War games. What are they good for? Well, usually they’re good for losing several hours of your night as you move little pieces of plastic around and do a bunch of math. They’re not really for everyone. And even if you do have an interest in them, it can be intimidating to learn all the rules (and god forbid you ask one of the seasoned wargamers for advice). There’ve been attempts to make wargames more palatable as the general board game market grows, and Petersen Games, maker of big strategy games like Cthulu Wars and Glorantha: The Gods War, decided to take what they learned from their big releases and condense it for something small. From Sandy Petersen himself, it’s Invasion of the Brood.
What’s In The Box?
The thing about Invasion of the Brood is that the design of it is very…standard. The art and visual design is interesting enough, but it’s very basic “alien invasion” aesthetic. The board, where all the action takes place, feels like it’s straight out of an X-COM game thanks to its blue-on-black digitized look and use of minimalist symbols to represent the different resources and areas. I think it’s trying to be a throwback to alien invasion movies of the 80s and 90s (which, again, is very X-COM) but that look has been done to death at this point.
The pieces in this game are entirely cardboard, which mainly benefits the cost ($25). But considering how well known Petersen is for their minis in game, it might have been fun to see at least some more interesting pieces included. It’s not super-cheapy cardboard, mind, and the included cards are well printed on a sturdy material, so it really just comes down to preference. And if the choice was made in order to keep the price down, then I can applaud them for that. Though they made the insert the dreaded “trench” and included no bags for a game with a LOT of pieces, so minus points for that.
How’s It Play?
Invasion of The Brood isn’t the most complex strategy I’ve played, but it does take a minute to wrap ones head around (the booklet is insanely thick for a two player game). One person plays as the Humans, who are trying to wake up the nations to earth to join their coalition against the invading Brood (again, not X-COM) and build the Project Orion craft to send some nukes straight down the Broodmaster’s gullet. The Brood, meanwhile, is trying to get their workers implanted onto every continent while fending off the forces of humanity. Pretty straightforward stuff.
The asymmetry at the core of the game is fairly interesting. Humans have certain phases they work within, with each one giving them a particular set of things they can do. This, combined with the need to wake up other countries to the plight of the world, means that humans have a slower, more methodical playstyle. The Brood, by contrast, benefit from faster action since they start a bit stronger and need to get into certain places before the humans get too strong. They use a “Mindpower” pool to fuel their actions, meaning they can be a little more flexible with their choices than the human side. This also makes up for the fact that, once both are at full strength, the Humans outfun the Brood by a decent amount. It’s a neat strategic shift being done.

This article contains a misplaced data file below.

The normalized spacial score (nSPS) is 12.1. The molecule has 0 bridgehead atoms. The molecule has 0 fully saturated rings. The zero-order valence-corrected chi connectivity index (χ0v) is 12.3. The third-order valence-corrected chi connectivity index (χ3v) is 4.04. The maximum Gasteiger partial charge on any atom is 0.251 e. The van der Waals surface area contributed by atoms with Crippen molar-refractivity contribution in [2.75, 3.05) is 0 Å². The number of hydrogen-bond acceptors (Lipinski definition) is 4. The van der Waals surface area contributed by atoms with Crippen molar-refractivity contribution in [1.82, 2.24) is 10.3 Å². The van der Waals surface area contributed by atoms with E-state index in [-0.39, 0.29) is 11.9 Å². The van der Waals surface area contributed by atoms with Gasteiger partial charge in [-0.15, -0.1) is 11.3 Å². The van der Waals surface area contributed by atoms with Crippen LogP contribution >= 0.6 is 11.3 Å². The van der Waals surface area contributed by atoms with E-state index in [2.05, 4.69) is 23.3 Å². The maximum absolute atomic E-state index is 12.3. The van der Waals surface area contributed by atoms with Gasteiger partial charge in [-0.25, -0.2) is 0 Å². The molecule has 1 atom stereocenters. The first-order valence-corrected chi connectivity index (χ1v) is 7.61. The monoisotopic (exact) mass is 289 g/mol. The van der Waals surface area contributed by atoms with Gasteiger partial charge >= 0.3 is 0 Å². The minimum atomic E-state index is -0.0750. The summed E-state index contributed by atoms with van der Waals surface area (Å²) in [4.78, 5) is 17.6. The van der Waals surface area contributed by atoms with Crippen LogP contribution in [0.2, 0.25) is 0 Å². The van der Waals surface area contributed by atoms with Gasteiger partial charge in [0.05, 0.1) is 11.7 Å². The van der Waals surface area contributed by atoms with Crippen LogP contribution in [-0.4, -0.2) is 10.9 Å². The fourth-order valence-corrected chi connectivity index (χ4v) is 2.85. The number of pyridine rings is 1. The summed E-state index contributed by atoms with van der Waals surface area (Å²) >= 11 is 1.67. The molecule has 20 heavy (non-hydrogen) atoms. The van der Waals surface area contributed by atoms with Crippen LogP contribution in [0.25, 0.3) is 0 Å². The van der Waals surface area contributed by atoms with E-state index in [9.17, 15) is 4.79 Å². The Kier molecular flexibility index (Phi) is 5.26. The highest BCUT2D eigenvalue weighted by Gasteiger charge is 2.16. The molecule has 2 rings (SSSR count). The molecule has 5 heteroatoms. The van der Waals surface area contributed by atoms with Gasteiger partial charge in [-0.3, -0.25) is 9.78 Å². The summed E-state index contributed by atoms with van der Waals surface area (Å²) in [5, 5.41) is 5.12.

Combat, when the two sides fight, is pretty straightforward. The attacker rolls a die and if it matches or exceeds the combat unit’s attack value, they hit. Then, the defender rolls. But if they exceed their defense value, they’re killed. The ease of kills in the game makes the back and forth a lot faster than in other games, though there are some modifiers. Both factions can use air-support (mind controlled in the Brood’s case) to bolster their attack value, giving a few more strategic options to each attack. The Brood’s warriors can also go Berserk, where they attack every human unit near them at once, potentially wiping out a huge chunk of enemy force in one go.
Invasion of the Brood is a weird game. I’m not sure who I could recommend it to. If you’re a seasoned wargame or strategy fan, you probably won’t be as interested in something rather minimalist and simple like this. I think that there’s things to appreciate in this game if you are a fan of the genre, but nothing that really gets to the complexity of even other games by Petersen. New people will appreciate it as a good way to try out strategy games, and the low price point definitely helps with that. Nobody is gonna drop 100 bucks on their first foray into a genre. But the theme is a little…generic. It really should lean more into the “throwback” nature of the setting and aesthetic rather than just being sort of “generic retro.” The mechanics are part of the sell, but when aiming at the audience this game is you can’t only assume they’ll be into the mechanics. The theme matters as well, and I just don’t know if it’s strong enough to carry the game. If you do get a chance to play, I’d say it’s worth a shot. Maybe it will get more exciting if future factions get released.
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Invasion of the Brood was released as part of Petersen’s “Monster Invasion” Gamefound campaign, and will be shipping later this summer.
Images via Petersen Games
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